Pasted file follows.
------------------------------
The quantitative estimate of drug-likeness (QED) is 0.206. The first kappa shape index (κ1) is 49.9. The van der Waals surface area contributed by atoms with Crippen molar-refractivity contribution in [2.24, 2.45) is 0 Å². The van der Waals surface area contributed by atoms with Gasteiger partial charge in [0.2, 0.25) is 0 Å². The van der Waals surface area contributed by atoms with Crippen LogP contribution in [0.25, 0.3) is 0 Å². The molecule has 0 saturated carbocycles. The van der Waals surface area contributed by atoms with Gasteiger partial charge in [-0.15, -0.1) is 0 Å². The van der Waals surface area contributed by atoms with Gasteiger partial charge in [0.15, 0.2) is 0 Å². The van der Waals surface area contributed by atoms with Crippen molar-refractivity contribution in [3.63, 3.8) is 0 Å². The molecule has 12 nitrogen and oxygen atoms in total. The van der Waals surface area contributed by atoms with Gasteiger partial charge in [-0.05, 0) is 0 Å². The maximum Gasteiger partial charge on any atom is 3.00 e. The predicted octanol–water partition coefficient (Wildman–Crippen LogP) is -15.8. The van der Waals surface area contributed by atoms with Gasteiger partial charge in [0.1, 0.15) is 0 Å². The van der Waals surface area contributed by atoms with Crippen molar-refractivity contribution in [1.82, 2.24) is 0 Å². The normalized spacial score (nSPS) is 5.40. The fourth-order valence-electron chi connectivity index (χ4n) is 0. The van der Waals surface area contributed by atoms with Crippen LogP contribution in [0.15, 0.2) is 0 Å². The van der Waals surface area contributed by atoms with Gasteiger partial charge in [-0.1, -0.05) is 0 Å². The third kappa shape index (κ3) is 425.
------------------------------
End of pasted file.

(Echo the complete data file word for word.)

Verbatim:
The quantitative estimate of drug-likeness (QED) is 0.206. The first kappa shape index (κ1) is 49.9. The van der Waals surface area contributed by atoms with Crippen molar-refractivity contribution in [2.24, 2.45) is 0 Å². The van der Waals surface area contributed by atoms with Gasteiger partial charge in [0.2, 0.25) is 0 Å². The van der Waals surface area contributed by atoms with Crippen LogP contribution in [0.25, 0.3) is 0 Å². The molecule has 0 saturated carbocycles. The van der Waals surface area contributed by atoms with Gasteiger partial charge in [-0.15, -0.1) is 0 Å². The van der Waals surface area contributed by atoms with Gasteiger partial charge in [0.15, 0.2) is 0 Å². The van der Waals surface area contributed by atoms with Crippen molar-refractivity contribution in [3.63, 3.8) is 0 Å². The molecule has 12 nitrogen and oxygen atoms in total. The van der Waals surface area contributed by atoms with Gasteiger partial charge in [-0.05, 0) is 0 Å². The maximum Gasteiger partial charge on any atom is 3.00 e. The predicted octanol–water partition coefficient (Wildman–Crippen LogP) is -15.8. The van der Waals surface area contributed by atoms with Gasteiger partial charge in [0.1, 0.15) is 0 Å². The van der Waals surface area contributed by atoms with Crippen molar-refractivity contribution in [1.82, 2.24) is 0 Å². The normalized spacial score (nSPS) is 5.40. The fourth-order valence-electron chi connectivity index (χ4n) is 0. The van der Waals surface area contributed by atoms with Crippen LogP contribution in [0.15, 0.2) is 0 Å². The van der Waals surface area contributed by atoms with Gasteiger partial charge in [-0.1, -0.05) is 0 Å². The third kappa shape index (κ3) is 425.